Charles Schwab Chief Investment Strategist Liz Ann Sonders sees weak growth for the U.S. for “quite some time” — though she doesn’t see another recession on the horizon — and says eliminating regulatory uncertainty is a key to stabilizing the business climate and creating jobs.
“Slow growth at best,” Sonders says of her expectations for the U.S. economy this year and next year, in an interview with Harlan Levy on Seeking Alpha. “The biggest impediment to growth longer term … is debt and the deleveraging cycle. When government debt as a percentage of Gross Domestic Product is as high as it is right now, 96 percent, it is really really hard to get the economy to grow at anything resembling a normal pace. Even if we get a lift in the second half it will be a marginal lift, and we’re probably in an environment of slow growth for quite some time.”
Sonders — whose calls of the start and end of the “Great Recession” both proved very accurate — says confidence, or lack thereof, is playing a huge role in the economy and markets, something policymakers have been slow to realize. In fact, she says that the European debt crisis actually doesn’t have a tremendous amount of impact on the U.S. in terms of fundamentals. “But it’s certainly having a psychological impact on confidence and stock market volatility,” she says.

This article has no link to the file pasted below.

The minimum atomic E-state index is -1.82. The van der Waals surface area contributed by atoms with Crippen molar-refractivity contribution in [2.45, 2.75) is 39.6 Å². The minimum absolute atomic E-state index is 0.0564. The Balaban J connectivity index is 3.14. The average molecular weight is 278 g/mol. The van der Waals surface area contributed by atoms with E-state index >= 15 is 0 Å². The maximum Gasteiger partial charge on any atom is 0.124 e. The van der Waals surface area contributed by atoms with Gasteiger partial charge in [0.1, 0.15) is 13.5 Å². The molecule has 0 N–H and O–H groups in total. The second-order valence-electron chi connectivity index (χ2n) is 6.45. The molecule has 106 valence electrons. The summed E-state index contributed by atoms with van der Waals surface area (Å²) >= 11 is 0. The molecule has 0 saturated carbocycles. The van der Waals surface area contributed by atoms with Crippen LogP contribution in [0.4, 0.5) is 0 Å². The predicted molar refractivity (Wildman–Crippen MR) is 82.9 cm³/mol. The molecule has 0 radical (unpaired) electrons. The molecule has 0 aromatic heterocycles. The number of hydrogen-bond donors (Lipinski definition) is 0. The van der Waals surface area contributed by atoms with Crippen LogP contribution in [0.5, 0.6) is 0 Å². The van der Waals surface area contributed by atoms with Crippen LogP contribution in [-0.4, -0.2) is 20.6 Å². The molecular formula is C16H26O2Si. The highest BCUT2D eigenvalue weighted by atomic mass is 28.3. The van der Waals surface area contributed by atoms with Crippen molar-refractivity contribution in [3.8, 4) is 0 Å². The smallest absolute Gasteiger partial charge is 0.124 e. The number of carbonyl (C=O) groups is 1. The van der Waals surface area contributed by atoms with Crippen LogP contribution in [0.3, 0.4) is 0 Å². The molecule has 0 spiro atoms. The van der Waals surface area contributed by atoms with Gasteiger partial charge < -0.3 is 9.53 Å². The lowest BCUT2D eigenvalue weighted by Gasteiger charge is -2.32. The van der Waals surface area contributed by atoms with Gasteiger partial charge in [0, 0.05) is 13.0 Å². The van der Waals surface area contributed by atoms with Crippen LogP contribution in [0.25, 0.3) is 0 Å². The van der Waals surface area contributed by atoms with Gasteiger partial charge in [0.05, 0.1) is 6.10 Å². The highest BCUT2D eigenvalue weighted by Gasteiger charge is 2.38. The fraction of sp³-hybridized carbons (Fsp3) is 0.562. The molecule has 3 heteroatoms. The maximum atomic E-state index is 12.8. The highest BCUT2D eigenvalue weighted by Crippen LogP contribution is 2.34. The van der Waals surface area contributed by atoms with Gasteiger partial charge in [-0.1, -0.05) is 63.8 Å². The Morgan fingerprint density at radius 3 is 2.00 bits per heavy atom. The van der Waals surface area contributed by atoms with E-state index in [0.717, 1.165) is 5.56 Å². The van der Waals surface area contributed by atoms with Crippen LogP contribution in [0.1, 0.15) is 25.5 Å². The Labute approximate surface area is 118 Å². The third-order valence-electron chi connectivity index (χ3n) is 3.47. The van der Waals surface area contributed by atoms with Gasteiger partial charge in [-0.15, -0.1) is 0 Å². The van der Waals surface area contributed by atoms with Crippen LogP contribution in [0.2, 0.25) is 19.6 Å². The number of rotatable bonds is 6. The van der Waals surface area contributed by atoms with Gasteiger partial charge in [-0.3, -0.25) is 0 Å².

“This confidence crisis is more than just an esoteric thing. Rather, it’s something that’s actually having a dampening effect on Gross Domestic Product growth and the market, too. You get the diminishing wealth effect, which doesn’t help our confidence in the economy and hits actual net-worth numbers.”
With the future of tax and healthcare policy very much up in the air, Sonders says businesses are in a holding pattern. She says “most businesses would be happy to accept things they don’t like on the tax or regulatory or healthcare front, and if at least we know the rules of the game and that they’re static, nor dynamic, businesses can get back to making decisions about hiring and investing.” The notion that short-term incentives — which President Obama is offering in his jobs bill — can spur hiring is off the mark, she adds. Hiring is “based on long-term conditions, and it’s very hard to plan when there’s still so much coming down the pike in terms of potential change,” she says.
Sonders also says she tends to think the Euro will survive as a currency, “because the cost of the euro as a currency imploding is significantly higher than several defaults on the part of peripheral countries.”